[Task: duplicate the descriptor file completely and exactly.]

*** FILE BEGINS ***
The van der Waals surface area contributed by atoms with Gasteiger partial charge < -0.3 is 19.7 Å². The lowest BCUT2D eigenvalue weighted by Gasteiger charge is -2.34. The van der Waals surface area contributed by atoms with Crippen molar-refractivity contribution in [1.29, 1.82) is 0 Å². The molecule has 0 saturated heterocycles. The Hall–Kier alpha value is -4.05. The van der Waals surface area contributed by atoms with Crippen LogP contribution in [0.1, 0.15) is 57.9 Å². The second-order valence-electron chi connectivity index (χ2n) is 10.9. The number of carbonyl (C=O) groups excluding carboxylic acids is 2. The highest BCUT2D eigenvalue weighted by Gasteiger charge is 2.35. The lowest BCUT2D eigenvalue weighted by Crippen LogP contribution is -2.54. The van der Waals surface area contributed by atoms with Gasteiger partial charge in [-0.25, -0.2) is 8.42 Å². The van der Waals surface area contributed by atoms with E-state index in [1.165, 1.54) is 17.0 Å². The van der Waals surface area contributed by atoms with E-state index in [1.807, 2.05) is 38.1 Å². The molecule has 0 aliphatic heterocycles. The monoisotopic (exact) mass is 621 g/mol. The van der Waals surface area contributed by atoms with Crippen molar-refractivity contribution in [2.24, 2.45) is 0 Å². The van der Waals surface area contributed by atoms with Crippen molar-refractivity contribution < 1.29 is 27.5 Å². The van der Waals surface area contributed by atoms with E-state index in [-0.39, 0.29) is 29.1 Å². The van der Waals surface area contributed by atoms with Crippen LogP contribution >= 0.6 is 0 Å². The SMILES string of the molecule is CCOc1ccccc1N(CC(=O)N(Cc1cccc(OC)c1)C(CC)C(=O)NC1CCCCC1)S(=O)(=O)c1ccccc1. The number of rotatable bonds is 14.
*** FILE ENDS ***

The van der Waals surface area contributed by atoms with Gasteiger partial charge < -0.3 is 19.7 Å². The lowest BCUT2D eigenvalue weighted by Gasteiger charge is -2.34. The van der Waals surface area contributed by atoms with Crippen molar-refractivity contribution in [1.29, 1.82) is 0 Å². The molecule has 0 saturated heterocycles. The Hall–Kier alpha value is -4.05. The van der Waals surface area contributed by atoms with Crippen LogP contribution in [0.1, 0.15) is 57.9 Å². The second-order valence-electron chi connectivity index (χ2n) is 10.9. The number of carbonyl (C=O) groups excluding carboxylic acids is 2. The highest BCUT2D eigenvalue weighted by Gasteiger charge is 2.35. The lowest BCUT2D eigenvalue weighted by Crippen LogP contribution is -2.54. The van der Waals surface area contributed by atoms with Gasteiger partial charge in [-0.25, -0.2) is 8.42 Å². The van der Waals surface area contributed by atoms with E-state index in [1.165, 1.54) is 17.0 Å². The van der Waals surface area contributed by atoms with E-state index in [1.807, 2.05) is 38.1 Å². The molecule has 0 aliphatic heterocycles. The monoisotopic (exact) mass is 621 g/mol. The van der Waals surface area contributed by atoms with Crippen molar-refractivity contribution in [2.24, 2.45) is 0 Å². The van der Waals surface area contributed by atoms with Crippen molar-refractivity contribution < 1.29 is 27.5 Å². The van der Waals surface area contributed by atoms with E-state index in [-0.39, 0.29) is 29.1 Å². The van der Waals surface area contributed by atoms with Crippen LogP contribution >= 0.6 is 0 Å². The SMILES string of the molecule is CCOc1ccccc1N(CC(=O)N(Cc1cccc(OC)c1)C(CC)C(=O)NC1CCCCC1)S(=O)(=O)c1ccccc1. The number of rotatable bonds is 14.